Lawmakers slam EPA water rule

A water rule proposed by the Environmental Protection Agency would grind the U.S. economy to a halt by ­expanding federal authority over everything from ditches to seasonal streams.

“Every hollow and valley in my region has some sort of stream running through it, sometimes dry or intermittent, and those will be under your jurisdiction,” said Rep. Hal Rogers, R-Ky., and chairman of the House Appropriations Committee. “You’re grinding to a halt the economic engine of this country.”

The agency and the U.S. Army Corps of Engineers released the “Waters of the U.S.” proposed rule March 25 to clarify what bodies of water are subject to the Clean Water Act requirements.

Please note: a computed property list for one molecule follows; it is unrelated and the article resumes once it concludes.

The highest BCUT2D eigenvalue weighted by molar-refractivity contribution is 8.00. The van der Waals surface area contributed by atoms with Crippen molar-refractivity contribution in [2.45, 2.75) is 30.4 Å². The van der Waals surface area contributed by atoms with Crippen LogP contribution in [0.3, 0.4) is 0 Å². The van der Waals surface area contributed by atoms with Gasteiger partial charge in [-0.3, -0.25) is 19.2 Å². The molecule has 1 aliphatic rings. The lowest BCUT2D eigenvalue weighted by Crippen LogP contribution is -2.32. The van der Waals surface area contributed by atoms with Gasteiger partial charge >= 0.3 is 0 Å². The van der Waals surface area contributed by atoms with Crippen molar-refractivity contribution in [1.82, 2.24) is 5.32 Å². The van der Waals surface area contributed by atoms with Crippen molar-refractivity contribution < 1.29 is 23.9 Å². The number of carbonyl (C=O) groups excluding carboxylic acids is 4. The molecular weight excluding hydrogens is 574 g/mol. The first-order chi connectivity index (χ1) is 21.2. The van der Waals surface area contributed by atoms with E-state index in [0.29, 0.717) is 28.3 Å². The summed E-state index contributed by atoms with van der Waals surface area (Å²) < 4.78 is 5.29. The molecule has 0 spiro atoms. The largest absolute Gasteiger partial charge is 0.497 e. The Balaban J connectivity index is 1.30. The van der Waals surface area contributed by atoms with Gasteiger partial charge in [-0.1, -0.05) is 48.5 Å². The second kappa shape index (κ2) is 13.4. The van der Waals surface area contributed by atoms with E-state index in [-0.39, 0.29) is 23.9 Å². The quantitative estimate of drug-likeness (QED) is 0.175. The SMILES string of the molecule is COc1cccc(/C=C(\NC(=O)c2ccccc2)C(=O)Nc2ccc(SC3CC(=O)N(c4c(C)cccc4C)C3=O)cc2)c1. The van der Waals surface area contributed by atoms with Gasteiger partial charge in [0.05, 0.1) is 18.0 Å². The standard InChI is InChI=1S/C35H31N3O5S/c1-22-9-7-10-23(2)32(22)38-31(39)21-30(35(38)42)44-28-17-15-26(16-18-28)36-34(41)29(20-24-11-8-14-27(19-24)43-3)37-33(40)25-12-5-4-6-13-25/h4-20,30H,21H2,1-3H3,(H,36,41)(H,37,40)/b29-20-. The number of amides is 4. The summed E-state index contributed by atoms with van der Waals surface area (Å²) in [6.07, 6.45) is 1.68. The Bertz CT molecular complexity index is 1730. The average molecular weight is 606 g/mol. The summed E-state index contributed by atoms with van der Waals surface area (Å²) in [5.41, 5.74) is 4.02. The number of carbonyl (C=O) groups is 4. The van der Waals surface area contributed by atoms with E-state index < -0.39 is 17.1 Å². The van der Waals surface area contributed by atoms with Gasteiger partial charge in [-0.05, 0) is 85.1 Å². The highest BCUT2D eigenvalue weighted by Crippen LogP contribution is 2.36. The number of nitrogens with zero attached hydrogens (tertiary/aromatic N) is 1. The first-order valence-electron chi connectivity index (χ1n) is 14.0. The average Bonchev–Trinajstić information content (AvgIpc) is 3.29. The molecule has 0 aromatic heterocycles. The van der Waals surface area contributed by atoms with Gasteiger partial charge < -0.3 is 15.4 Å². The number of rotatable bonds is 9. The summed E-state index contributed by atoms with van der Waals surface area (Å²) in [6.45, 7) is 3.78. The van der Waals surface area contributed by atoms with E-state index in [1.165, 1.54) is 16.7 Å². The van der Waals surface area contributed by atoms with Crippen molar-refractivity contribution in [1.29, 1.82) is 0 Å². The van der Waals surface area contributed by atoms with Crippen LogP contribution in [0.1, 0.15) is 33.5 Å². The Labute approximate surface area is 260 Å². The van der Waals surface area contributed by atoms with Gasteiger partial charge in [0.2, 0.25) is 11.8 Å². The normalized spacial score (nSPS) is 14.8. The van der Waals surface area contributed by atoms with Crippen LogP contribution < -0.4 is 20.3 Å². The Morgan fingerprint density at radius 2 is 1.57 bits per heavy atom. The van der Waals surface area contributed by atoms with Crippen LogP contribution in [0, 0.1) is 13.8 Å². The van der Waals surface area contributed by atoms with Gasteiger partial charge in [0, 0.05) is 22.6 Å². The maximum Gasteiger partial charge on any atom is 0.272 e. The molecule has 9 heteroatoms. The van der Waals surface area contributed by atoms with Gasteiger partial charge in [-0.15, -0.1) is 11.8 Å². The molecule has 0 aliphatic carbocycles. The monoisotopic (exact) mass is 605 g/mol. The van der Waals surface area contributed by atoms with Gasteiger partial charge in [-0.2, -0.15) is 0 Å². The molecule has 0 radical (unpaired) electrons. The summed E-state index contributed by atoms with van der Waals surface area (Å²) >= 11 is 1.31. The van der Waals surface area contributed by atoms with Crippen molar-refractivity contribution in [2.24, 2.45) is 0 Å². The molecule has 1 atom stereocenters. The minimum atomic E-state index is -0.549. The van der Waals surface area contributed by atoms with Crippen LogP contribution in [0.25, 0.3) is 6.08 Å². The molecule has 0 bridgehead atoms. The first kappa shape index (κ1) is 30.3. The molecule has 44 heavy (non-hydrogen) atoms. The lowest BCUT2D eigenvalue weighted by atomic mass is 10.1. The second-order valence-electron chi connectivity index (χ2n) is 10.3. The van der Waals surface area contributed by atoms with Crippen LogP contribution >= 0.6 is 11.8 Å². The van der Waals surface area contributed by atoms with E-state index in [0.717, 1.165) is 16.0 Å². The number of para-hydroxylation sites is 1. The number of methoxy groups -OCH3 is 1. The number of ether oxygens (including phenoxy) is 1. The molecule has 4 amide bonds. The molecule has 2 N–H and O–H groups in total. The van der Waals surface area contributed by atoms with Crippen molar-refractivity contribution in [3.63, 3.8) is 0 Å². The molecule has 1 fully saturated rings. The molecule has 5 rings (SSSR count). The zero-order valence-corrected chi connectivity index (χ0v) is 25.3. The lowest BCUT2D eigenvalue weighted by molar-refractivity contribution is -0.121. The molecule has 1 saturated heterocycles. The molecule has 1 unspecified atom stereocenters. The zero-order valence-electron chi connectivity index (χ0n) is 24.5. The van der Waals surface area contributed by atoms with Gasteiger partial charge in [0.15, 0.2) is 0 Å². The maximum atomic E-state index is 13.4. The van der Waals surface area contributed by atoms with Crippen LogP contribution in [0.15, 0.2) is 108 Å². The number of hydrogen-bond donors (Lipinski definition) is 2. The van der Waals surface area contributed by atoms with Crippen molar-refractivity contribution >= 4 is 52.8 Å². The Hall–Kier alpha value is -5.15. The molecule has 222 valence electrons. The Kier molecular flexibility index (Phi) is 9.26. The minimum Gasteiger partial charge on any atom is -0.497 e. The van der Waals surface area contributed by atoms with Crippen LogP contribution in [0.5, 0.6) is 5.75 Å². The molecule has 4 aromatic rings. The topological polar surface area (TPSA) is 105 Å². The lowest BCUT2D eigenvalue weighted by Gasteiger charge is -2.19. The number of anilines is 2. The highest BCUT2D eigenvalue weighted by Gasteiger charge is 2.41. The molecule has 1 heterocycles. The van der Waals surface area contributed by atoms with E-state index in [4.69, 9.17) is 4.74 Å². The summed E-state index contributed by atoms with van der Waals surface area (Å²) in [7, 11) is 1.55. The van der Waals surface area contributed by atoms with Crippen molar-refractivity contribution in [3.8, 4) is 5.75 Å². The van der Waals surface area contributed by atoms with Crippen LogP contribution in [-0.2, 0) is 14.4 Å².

Subcommittee Chairman Ken Calvert, R-Calif., said, “Now every small business and farmer could be subject to EPA fines if they disturb a puddle on their land.”

Rogers remained unconvinced and contended the courts will find that EPA “completely overreached beyond its legal authority given by the Congress.”

Electric co-ops are also anxious about the repercussions of the water proposal. “We are reaching out to Congress and the states; we are working with a broad coalition of stakeholders to find a workable solution to maintain clean water for co-op communities without the unnecessary costs this proposal could impose,” said Dorothy Kellogg, NRECA Environmental Principal.

Source: Electric Co-op Today

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